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The Den Report: Polish Your Pitch With Proof

If you have faithfully been watching Dragon's Den for any length of time, you may have noticed by now that some would-be entrepreneurs are woefully unprepared to face the Dragons.

An example is the brother and sister act in last night's episode who wanted $600,000 to take a volunteer musical called Mute to Broadway. The Dragons shot that down quickly, pointing out that the musical people hadn't done basic steps, such as talk to a producer about what it would require. They were, in a word, "unproven" (and the name was anachronistic - A musical named Mute?).

This is not uncommon among some entrepreneurs. Often, they merely have an idea, but little else to generate interest from investors - such fundamentals as customers and sales, execution plans, or an understanding of financial fundamentals.

They are often just as apt to greatly overvalue their businesses - asking for hundreds of thousands of dollars in return for a small percentage of ownership. Certainly, there is often an element of negotiation in some cases of over-overvaluing, but just as often it's due to a misunderstanding of their business.

So a primer in how to pitch venture capitalists, angels, or other investors may be helpful. Essentially, pitch principles follow the precepts of elementary business planning:

  • Have a roadmap. Form a plan on how you're going to get your product or service into the marketplace, and why people will pay for it. This means you have to have a good understanding of buyer's pains (or needs) and how you're going to address them. This also means getting out of the lab and actually talking to prospective customers and distributors.
  • Have a real business. Usually, this means your product or service has been tested in the marketplace, i.e., has sold. The better it has done, the more likely you'll get a hearing. An idea or a concept is not a business; neither is a product you have developed, but haven't been able to deliver to any customers.
  • Have a strong understanding of your financials. What is it going to cost to get this product into the marketplace/grow your market share/deliver more services? You have to know. You also have to know how much profit will be made on your sales - investors expect to share in profits, not subsidize a non-profit (unless that's your pitch). You should create realistic cost and sales projections as well as projections on profit growth.
  • Have an understanding of what you're going to do with the money. Many entrepreneurs are fixated on getting money in order to finance a salary for managing their own businesses. But entrepreneurship is more than just management: It is understanding how to operate a business. When pitching any investor, be very clear on your purpose and be able to state succinctly what you're going to do with the money. For example, tell investors you need a certain amount get your product on a target number of store shelves, grow your revenues by a certain percentage, or produce X numbers of your product.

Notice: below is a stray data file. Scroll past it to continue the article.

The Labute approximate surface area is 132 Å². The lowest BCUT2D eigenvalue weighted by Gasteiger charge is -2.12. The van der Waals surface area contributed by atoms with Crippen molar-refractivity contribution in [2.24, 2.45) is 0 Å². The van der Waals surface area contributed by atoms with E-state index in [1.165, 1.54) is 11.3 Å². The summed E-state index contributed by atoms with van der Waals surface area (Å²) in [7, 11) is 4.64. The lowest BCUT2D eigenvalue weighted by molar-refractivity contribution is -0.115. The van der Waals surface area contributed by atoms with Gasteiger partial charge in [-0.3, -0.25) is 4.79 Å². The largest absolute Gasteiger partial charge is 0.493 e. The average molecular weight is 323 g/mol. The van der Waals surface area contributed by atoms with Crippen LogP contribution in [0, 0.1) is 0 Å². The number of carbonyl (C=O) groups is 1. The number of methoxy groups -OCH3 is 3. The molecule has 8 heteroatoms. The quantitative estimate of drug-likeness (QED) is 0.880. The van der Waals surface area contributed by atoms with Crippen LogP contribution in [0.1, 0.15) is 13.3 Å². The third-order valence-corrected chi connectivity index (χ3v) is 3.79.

• Have a strategy. Where do you want to be with this business in three or five years? Do you merely want a steady job in your own business, or do you want to grow it until it's a different business that can either be sold or go public? Recognition of future possibilities is among the first things investors look for in a business.
Tony Wanless is Certified Management Consultant (CMC) who concentrates on the SME segment. He is a frequent business plan writer, pitch guide, and business plan judge for competitions. His businesses include Knowpreneur Consultants, a provider of Content Marketing strategy and services to SME's, Reinventionist, an innovation consultancy to professionals who form their own independent businesses. He is currently launching tonywanless.com, which provides communication guidance and real-time digital editing services for leaders in the technology, finance and academic sectors. Tony is also a columnist and blogger for BC Business Magazine and the Financial Post. A former financial journalist and editor, Mr. Wanless has a long history as a communicator, writer and advisor with Venture Capital and angel investors in Canada. He is a frequent business plan writer and pitch guide for technology start-ups and often acts as a mentor and judge in business plan competitions. Follow Tony on Twitter at @reinventionist